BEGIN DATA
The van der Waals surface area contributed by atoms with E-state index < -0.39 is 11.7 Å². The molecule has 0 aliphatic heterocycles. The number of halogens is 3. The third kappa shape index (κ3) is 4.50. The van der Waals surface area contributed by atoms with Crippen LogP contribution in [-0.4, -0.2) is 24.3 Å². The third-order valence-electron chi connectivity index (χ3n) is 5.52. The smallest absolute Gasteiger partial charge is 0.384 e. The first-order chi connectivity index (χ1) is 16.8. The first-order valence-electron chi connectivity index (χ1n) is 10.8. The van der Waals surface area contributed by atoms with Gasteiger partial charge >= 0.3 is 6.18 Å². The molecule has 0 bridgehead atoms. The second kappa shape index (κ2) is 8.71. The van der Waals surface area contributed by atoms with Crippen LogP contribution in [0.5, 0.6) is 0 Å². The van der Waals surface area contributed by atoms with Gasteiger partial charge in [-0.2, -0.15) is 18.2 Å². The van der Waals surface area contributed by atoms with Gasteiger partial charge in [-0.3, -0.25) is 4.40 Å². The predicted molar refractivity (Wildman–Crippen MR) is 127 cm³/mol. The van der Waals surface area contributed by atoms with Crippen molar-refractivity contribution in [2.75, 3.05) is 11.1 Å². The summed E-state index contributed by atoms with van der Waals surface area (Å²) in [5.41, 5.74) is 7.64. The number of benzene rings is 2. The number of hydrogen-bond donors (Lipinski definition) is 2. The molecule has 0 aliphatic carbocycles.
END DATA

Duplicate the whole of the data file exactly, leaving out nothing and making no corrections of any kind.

The van der Waals surface area contributed by atoms with E-state index < -0.39 is 11.7 Å². The molecule has 0 aliphatic heterocycles. The number of halogens is 3. The third kappa shape index (κ3) is 4.50. The van der Waals surface area contributed by atoms with Crippen LogP contribution in [-0.4, -0.2) is 24.3 Å². The third-order valence-electron chi connectivity index (χ3n) is 5.52. The smallest absolute Gasteiger partial charge is 0.384 e. The first-order chi connectivity index (χ1) is 16.8. The first-order valence-electron chi connectivity index (χ1n) is 10.8. The van der Waals surface area contributed by atoms with Gasteiger partial charge >= 0.3 is 6.18 Å². The molecule has 0 bridgehead atoms. The second kappa shape index (κ2) is 8.71. The van der Waals surface area contributed by atoms with Crippen LogP contribution in [0.5, 0.6) is 0 Å². The van der Waals surface area contributed by atoms with Gasteiger partial charge in [-0.2, -0.15) is 18.2 Å². The van der Waals surface area contributed by atoms with Gasteiger partial charge in [-0.3, -0.25) is 4.40 Å². The predicted molar refractivity (Wildman–Crippen MR) is 127 cm³/mol. The van der Waals surface area contributed by atoms with Crippen molar-refractivity contribution in [2.75, 3.05) is 11.1 Å². The summed E-state index contributed by atoms with van der Waals surface area (Å²) in [5.41, 5.74) is 7.64. The number of benzene rings is 2. The number of hydrogen-bond donors (Lipinski definition) is 2. The molecule has 0 aliphatic carbocycles.